One reason for the widening difference in enrolment between Muslim, on the one hand, and Dalit and other Hindu children, on the other, is the low importance attributed to education by their parents - 23 per cent, 17 per cent and 16 per cent respectively. This points to serious social backwardness.


Economic constraints account for a higher proportion of Dalits not send<147,2,1>ing their children to school than Muslims.


The same dismal pattern is reproduced at the level of housing - marked by high and growing ghettoisation - employment and a range of social indicators, barring two. The sex-ratio among Muslims is significantly less biased against women than amongst Hindus. The infant mortality rate is lower. Other indices too show that Muslims have far less "daughter aversion" than Hindus.


This should put paid to the widely held view, based on illegitimate extrapolation of the purdah hypothesis, that Muslim women invariably face greater discrimination than Hindu women. A two-volume study by Ritu Menon and Zoya Hasan based on the largest-ever survey of Indian Muslim women also presents a much more complex and differentiated picture (Unequal Citizens and in a Minority, Oxford University Press, 2004). So much for the Hindu communalists' crocodile tears over the "plight of Muslim women" - a stereotype which views Muslim men as inherently violent and fanatical carnivores.




A counterpart of the Indian Muslim's social status is his/her employment status. Nearly half of Muslim men between the ages 25 and 45 are self-employed, compared to 28 per cent of Dalits, and 40 per cent of Hindus. Only 18 per cent are in regular employment (Hindus, 25 per cent).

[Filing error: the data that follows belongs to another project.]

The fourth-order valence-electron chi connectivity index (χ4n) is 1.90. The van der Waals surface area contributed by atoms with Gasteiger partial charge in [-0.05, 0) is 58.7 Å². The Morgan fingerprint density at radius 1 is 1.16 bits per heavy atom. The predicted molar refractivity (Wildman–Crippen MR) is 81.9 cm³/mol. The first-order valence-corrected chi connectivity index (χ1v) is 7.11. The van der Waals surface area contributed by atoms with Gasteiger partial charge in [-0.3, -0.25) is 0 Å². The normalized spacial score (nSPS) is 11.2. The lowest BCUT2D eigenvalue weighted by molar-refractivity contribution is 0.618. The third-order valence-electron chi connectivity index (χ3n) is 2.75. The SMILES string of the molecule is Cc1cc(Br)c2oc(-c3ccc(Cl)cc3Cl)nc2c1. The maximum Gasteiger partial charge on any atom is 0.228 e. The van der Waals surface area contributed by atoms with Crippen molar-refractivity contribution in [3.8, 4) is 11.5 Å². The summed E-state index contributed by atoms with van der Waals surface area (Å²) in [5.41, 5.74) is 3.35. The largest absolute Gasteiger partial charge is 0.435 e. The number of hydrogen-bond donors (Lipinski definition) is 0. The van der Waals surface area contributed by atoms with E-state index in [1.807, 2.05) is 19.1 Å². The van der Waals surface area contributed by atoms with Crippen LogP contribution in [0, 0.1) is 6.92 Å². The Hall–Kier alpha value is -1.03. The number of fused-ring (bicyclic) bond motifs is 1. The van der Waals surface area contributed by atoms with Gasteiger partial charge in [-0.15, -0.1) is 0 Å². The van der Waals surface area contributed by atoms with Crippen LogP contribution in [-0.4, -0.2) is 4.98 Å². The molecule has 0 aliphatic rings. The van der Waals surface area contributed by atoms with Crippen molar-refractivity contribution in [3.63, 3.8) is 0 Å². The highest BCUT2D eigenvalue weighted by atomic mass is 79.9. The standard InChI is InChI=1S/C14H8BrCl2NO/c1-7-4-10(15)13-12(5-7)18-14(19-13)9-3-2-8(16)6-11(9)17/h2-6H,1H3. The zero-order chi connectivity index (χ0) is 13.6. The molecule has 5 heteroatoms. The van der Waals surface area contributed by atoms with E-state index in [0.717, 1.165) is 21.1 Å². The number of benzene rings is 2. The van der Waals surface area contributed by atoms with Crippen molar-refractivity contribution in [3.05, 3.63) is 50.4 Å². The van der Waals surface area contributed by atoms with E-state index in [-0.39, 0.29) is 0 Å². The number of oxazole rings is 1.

Muslim under-representation in government jobs is distressingly stark. Data compiled by the Sachar Committee from 12 States (where the Muslims' population share is 15.4 per cent), shows that they hold a tiny 5.7 per cent of government jobs. In States with a high Muslim population (Uttar Pradesh, Bihar and West Bengal), this ratio is less than a third of their population share. In Maharashtra, it is less than one-fifth!


In Kerala, Muslims account for a seemingly respectable 10.4 per cent of state employees. But this ratio is well under half their population share (24.7 per cent). In West Bengal, Muslims' share in state employment is an abysmal 4.2 per cent - a fraction of their population share (25.2 per cent). This shows how deep and pervasive is the systemic exclusion and under-representation of Muslims.




In the elite cadre services such as the Indian Administrative Service, the Indian Foreign Service and the Indian Police Service, Muslim representation is dismal - respectively, 2.2 per cent, 1.6 per cent and 3.0 per cent.


Muslims are altogether barred from key "line" positions in the intelligence agencies, the Indian Space Research Organisation, the National Security Guards and other VVIP protection forces. Their presence in paramilitary forces is nominal (1 to 5 per cent).